24.02.2020 08:00:00 | London, UK


-    Lidl will next month launch a supermarket-first food packaging using ocean bound plastic collected from South East Asia
-    The initiative will prevent over 60 tonnes of plastic from entering the ocean per year – the equivalent of 2.5 million plastic water bottles
-    New packaging will be rolled out across 13 fresh fish products including white fish and salmon
-    This commitment forms part of the discounter’s initiatives to ensure 50% of packaging is made from recycled materials by 2025 and builds on the retailers leading position on sustainable fish sourcing

24th February, 2020: Lidl will next month become the first UK supermarket to launch new packaging using “ocean bound plastic”*, plastic that would have otherwise ended up in the ocean, collected from beaches and coastline around South East Asia. 

Between 80 and 90% of the plastic packaging that reaches the ocean enters from coastlines in developing regions such as South East Asia. The initiative will initially prevent more than 60 tonnes of plastic from being introduced to the ocean per year, which is the equivalent of 2.5 million plastic water bottles. 

Lidl will initially roll out the packaging from 30th March across fresh fish products in partnership with supplier Copernus, representing more than 50% of the discounter’s fish lines and including white fish and salmon. The discounter plans to roll out the packaging across its entire fresh fish range in 2020 and is exploring other uses for the packaging across other product lines.

Lidl has also improved the recyclability of the packaging, which will divert over 200 tonnes from landfill with a new recyclable tray. This packaging will now be labelled with ‘Widely Recyclable’, in line with On Pack Recycling Label (OPRL) guidelines, meaning the majority of customers can recycle at kerbside.

This new packaging forms part of the discounter’s initiatives to ensure 50% of packaging is made from recycled materials by 2025, reduce plastic by 20% by 2022, and make 100% of own brand packaging widely recyclable, reusable or refillable by 2025. 

Lidl GB’s Head of Corporate Social Responsibility, Georgina Hall, commented: “By 2050, there will be more plastic in the ocean than fish, according to data from the Ellen MacArthur Foundation. The majority of ocean plastic enters the sea from ten main entry points, eight of which are in Asia. Countries like those in South East Asia lack the waste management infrastructure to manage this problem, which is often overwhelmed by population growth or tourism.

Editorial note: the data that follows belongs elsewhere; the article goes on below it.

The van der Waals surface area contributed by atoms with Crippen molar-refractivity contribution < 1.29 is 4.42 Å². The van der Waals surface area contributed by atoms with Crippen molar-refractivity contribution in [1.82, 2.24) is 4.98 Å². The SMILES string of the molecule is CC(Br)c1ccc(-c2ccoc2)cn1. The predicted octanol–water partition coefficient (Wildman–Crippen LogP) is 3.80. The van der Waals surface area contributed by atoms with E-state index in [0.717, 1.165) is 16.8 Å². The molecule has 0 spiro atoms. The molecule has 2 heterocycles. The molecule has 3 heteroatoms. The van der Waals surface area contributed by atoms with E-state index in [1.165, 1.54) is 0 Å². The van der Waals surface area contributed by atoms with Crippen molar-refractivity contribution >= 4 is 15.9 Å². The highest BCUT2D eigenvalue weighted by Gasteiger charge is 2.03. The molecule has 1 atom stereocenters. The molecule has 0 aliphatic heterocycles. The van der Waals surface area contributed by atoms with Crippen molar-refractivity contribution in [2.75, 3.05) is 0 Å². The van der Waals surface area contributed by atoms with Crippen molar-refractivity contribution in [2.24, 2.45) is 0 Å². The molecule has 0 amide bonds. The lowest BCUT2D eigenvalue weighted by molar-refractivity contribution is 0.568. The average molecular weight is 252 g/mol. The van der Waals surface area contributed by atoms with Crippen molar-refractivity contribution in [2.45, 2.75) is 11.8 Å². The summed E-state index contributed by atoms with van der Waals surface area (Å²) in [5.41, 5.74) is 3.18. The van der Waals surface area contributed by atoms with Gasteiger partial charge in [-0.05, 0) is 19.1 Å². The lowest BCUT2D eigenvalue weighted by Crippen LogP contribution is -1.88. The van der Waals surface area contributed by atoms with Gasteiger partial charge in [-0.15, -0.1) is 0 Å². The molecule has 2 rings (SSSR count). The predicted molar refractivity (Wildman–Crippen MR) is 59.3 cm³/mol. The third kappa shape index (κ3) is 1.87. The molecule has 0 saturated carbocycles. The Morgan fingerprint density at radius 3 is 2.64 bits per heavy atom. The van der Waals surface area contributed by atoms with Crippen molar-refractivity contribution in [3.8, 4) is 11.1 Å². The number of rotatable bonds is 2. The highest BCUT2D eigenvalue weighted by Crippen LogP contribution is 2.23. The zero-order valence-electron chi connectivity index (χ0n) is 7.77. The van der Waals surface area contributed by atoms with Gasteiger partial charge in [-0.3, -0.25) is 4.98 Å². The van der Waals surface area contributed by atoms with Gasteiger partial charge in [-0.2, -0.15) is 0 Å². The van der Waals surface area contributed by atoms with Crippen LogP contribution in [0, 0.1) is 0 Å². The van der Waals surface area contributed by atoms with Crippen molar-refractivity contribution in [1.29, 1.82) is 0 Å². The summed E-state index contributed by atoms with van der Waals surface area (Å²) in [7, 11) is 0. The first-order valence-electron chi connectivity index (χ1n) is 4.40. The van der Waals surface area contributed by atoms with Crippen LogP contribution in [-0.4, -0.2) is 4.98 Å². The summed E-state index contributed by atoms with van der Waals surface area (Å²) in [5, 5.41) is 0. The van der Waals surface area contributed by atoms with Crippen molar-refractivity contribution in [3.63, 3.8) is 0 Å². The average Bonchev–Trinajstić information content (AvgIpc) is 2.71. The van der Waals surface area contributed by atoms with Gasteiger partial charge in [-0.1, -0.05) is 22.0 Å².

“We are proud to be the first UK supermarket introducing packaging incorporating plastic that would have otherwise ended up in the ocean, helping to tackle the problem directly as part of our commitment to prevent plastics ending up as waste. We are actively looking to extend this innovative solution to other product lines to help reduce the amount of plastic ending up in our oceans and keep our environments healthy.”

This commitment provides customers with the assurance that the fish products they buy from Lidl are sourced from the most sustainable fisheries and farms and packaged in materials from sustainable sources, in order to drive a circular economy.

The packaging, developed with our partners Copernus, Sharpak and Bantam Materials, is made from 80% recycled content and a minimum of 30% of the weight of the tray is made up of ocean-bound plastic. 
Alongside Copernus, Lidl has also launched this new initiative in conjunction with Bantam Materials, the supplier of ocean-bound plastic via their Prevented Ocean Plastic (POP) program, and Sharpak part of Groupe Guillin, a packaging manufacturer which manufactures Lidl’s new fish trays.

The initiative builds on Lidl’s commitment to Project STOP (Stop Ocean Plastic), which aims to design, implement and scale circular economy solutions to marine plastic pollution in South East Asia. Lidl was the first retail and technical partner to join the initiative in 2019. 

In 2019, Lidl was awarded with the MSC Mid-Sized Retailer of the Year award for its commitment to sustainable seafood sourcing, for the fourth year in a row.


Notes to editors
*Ocean bound plastic is plastic found within 50km (30 miles) of an ocean coastline or major waterway that feeds into the ocean. This is specific to countries and regions that lack waste management infrastructure, often those places that have been overwhelmed by population growth or tourism. There is also a significant risk to wildlife if plastic contaminates their ecosystem. 
For more information on Project STOP, please visit: 

About REset Plastic
The Schwarz Group with its two retail group companies, Lidl and Kaufland, is one of the biggest international retailers. It is aware of its responsibility towards the environment and takes it on. With REset Plastic, the Group has developed a holistic internationally applied strategy compromising five action areas: from avoidance and design to recycling and removal up to innovation and education. In doing so the vision of “less plastic- closed loops” will become reality. 
The five guiding principles of the action areas of “REset Plastic – the plastics strategy of the Schwarz Group”:
REduce We reduce – wherever sustainably possible – plastic. Not only in packaging! 
REdesign We design recyclable packaging and close loops.
REcycle We collect, sort and recycle plastic to close the loop. 
REmove We support the removal of plastic waste from the environment. 
REsearch We invest in research and the development of innovative solutions and educate on recycling.
Learn more: 

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